- Robert has researched aquaponics on his own and is now interested in starting an aquaponics garden. He uses GreenLyfe to learn a little more and chart out his project. On GreenLyfe, he can search by categories (aquaponics, hydroponics, permaculture, apartment garden, home garden, etc.). He goes to the aquaponics section and is able to post his own progress pictures, ask questions, follow or message other users, and get a push notification whenever there are new posts in this category. Using GPS or search, he is able to look up other users or experts in his area to connect. GreenLyfe gives him an “aquaponics starter guide” to check off what supplies he already has and what he is missing. Robert finds a few users in his area and connects with them. Robert now has other aquaponics friends and they can garden together.
- Like many other 25-year-old girls, Jane loves to invite her friends to her house for dinner. She loves to cook on her own and it always gives her a sense of achievement when her friends are like “I love that! It’s so delicious!”. She cares about food safety, nutrition and whether is “green”. She is willing to find a community and have a group of people sharing information, recipes and those same hobbies. She finds some useful information via GreenLyfe, she learns a lot from those online courses and lectures taught by expert nutritionists and gardeners.
- Sharon has a lot of leisure time after retiring, watching her son graduated from university and found a decent job is her greatest pleasure. However, no more teaching or researching at school makes her a little bored and she needs more activities to fill the blank of her free time. She considers about starting a home garden on her own, but it’s not easy at the beginning. Since that she’s been a professor in college in her whole life, she doesn’t really know how to grow food in a garden yard. Luckily, she finds this GreenLyfe community, here she meets professional gardeners, and those gardening lessons also help her a lot.
- Robert is an avid gardener. He is interested in contributing to the community. He recently bought new supplies and wants to get rid of his old ones. He gets on GreenLyfe and goes to the Supplies section. He posts his available supplies. He is able to sell them by choosing his own price or give them away. A user contacts him saying he is interested. They are able to have the monetary transaction on the app and select a meeting place. Robert can mark the supplies as “sold” now.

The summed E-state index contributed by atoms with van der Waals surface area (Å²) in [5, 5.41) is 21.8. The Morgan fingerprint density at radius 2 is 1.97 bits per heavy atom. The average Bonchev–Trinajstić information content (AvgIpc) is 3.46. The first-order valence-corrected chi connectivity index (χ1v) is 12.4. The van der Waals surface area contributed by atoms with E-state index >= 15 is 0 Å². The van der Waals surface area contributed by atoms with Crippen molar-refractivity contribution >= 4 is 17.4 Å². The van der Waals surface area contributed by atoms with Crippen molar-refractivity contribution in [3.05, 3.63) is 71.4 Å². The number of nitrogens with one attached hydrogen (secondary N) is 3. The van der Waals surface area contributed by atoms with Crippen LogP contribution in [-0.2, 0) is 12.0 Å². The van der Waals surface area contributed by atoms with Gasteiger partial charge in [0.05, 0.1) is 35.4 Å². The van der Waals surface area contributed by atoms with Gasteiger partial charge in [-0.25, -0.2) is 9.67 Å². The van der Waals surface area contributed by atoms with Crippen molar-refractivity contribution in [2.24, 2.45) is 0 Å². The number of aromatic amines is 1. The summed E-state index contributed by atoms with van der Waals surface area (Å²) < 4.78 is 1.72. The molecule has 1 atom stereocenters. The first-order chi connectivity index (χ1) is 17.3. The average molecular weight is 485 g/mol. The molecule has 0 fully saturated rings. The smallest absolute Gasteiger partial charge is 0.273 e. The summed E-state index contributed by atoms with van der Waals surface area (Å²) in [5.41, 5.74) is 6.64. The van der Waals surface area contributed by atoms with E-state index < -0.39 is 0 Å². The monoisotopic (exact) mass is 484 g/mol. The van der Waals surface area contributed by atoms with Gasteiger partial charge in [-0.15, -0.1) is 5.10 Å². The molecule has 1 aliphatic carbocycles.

- Robert is a horticulturist and works at a botanical garden. He loves teaching people about plants and helping them with their gardens. Robert joins GreenLyfe to offer expert advice through an approval process that allows him to be marked as an Expert. Users can contact Robert if he allows it through his profile or he can block direct messages, but still answers public questions. Robert loves chatting so he decides to allow messages, which let him share pictures and videos. Robert also posts about upcoming workshops and lectures. People can RSVP for these events through the app.
- Robert wants to keep track of what is being grown in the garden and what garden member has been tasked with what. He is able to make a community garden group through the app and make this public or open only to certain members. He can list what is growing in the garden, their condition, and add photos. He can chat with other garden members and share photos. Garden members can check off when they have completed a task and also post photos, videos, and text posts. Garden members can also check off if the task is in progress.
SCENARIOS: Explain the 3 scenarios (from the doc)
Describe a sample scenario for how this product would actually be used and from the perspective of one of your user persona(s). Use visuals including Storyboards and media such as Animatics and other video/time-based media.
Scenario 1 Creating a New Community Garden
- Robert on phone looking for gardens in his area using GPS Locator
- He doesn’t find any so he starts his own garden (START YOUR OWN button)
- Robert receives MESSAGES from interested members
- He creates a CHECKLIST of what they need to start (supplies, seeds, etc)
- He also creates a list of TASKS for each member to complete.
- CREATE AN EVENT to launch the garden.
Scenario 2 Plant Identifier
- Jane receives plant from her mom.
- Jane uses the PLANT IDENTIFIER in the app to find out what it is and how to care for it.
- She uploads and shares a picture of it with the other users
- A user points out in a comment that her plant has spots and bugs
- She uses the search function in the DISEASE AND PEST ENCYCLOPEDIAS to find proper care for the issue
- Jane creates a reminder to water and feed her plant proper nutrients.
Scenario 3 Volunteering Opportunity
- Sharon has a lot of free time and uses the GPS function to find local volunteer opportunities
- She finds a local permaculture garden in need of volunteers
- She marks herself on the app as an interested volunteer
- She marks on the app that she is an expert in permaculture and available to give workshops
- She receives a message from the group saying she has been accepted and sees the garden’s wishlist
- She marks off supplies that she can donate to the garden